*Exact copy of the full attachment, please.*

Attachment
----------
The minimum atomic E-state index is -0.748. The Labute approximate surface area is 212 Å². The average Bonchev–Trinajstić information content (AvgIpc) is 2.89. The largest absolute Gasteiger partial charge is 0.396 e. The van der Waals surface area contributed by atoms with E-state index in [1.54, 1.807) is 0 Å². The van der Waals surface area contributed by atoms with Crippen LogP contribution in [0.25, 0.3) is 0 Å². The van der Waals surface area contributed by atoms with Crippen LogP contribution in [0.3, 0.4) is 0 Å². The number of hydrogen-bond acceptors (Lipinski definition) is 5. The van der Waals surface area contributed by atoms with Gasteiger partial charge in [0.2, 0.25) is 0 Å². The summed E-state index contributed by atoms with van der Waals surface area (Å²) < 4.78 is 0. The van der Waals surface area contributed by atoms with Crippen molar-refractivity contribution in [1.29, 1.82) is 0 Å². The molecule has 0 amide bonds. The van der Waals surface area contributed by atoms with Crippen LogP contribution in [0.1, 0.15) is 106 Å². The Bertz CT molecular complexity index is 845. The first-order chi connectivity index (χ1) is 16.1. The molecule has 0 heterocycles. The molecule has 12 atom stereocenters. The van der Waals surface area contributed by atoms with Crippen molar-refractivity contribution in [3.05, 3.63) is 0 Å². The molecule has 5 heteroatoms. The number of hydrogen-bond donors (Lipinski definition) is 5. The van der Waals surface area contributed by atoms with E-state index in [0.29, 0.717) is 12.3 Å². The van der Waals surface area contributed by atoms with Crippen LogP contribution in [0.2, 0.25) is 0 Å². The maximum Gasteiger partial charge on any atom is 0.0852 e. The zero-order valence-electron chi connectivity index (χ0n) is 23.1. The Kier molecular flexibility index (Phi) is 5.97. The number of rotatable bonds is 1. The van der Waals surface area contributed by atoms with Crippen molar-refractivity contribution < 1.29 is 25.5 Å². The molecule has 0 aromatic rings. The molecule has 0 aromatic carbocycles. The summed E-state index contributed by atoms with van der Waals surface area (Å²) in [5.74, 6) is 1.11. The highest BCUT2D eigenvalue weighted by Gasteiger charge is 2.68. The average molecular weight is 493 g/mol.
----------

The minimum atomic E-state index is -0.748. The Labute approximate surface area is 212 Å². The average Bonchev–Trinajstić information content (AvgIpc) is 2.89. The largest absolute Gasteiger partial charge is 0.396 e. The van der Waals surface area contributed by atoms with E-state index in [1.54, 1.807) is 0 Å². The van der Waals surface area contributed by atoms with Crippen LogP contribution in [0.25, 0.3) is 0 Å². The van der Waals surface area contributed by atoms with Crippen LogP contribution in [0.3, 0.4) is 0 Å². The number of hydrogen-bond acceptors (Lipinski definition) is 5. The van der Waals surface area contributed by atoms with Gasteiger partial charge in [0.2, 0.25) is 0 Å². The summed E-state index contributed by atoms with van der Waals surface area (Å²) < 4.78 is 0. The van der Waals surface area contributed by atoms with Crippen molar-refractivity contribution in [1.29, 1.82) is 0 Å². The molecule has 0 amide bonds. The van der Waals surface area contributed by atoms with Crippen LogP contribution in [0.1, 0.15) is 106 Å². The Bertz CT molecular complexity index is 845. The first-order chi connectivity index (χ1) is 16.1. The molecule has 0 heterocycles. The molecule has 12 atom stereocenters. The van der Waals surface area contributed by atoms with Crippen molar-refractivity contribution in [3.05, 3.63) is 0 Å². The molecule has 5 heteroatoms. The number of hydrogen-bond donors (Lipinski definition) is 5. The van der Waals surface area contributed by atoms with E-state index in [0.29, 0.717) is 12.3 Å². The van der Waals surface area contributed by atoms with Crippen LogP contribution in [0.2, 0.25) is 0 Å². The maximum Gasteiger partial charge on any atom is 0.0852 e. The zero-order valence-electron chi connectivity index (χ0n) is 23.1. The Kier molecular flexibility index (Phi) is 5.97. The number of rotatable bonds is 1. The van der Waals surface area contributed by atoms with Crippen molar-refractivity contribution < 1.29 is 25.5 Å². The molecule has 0 aromatic rings. The molecule has 0 aromatic carbocycles. The summed E-state index contributed by atoms with van der Waals surface area (Å²) in [5.74, 6) is 1.11. The highest BCUT2D eigenvalue weighted by Gasteiger charge is 2.68. The average molecular weight is 493 g/mol.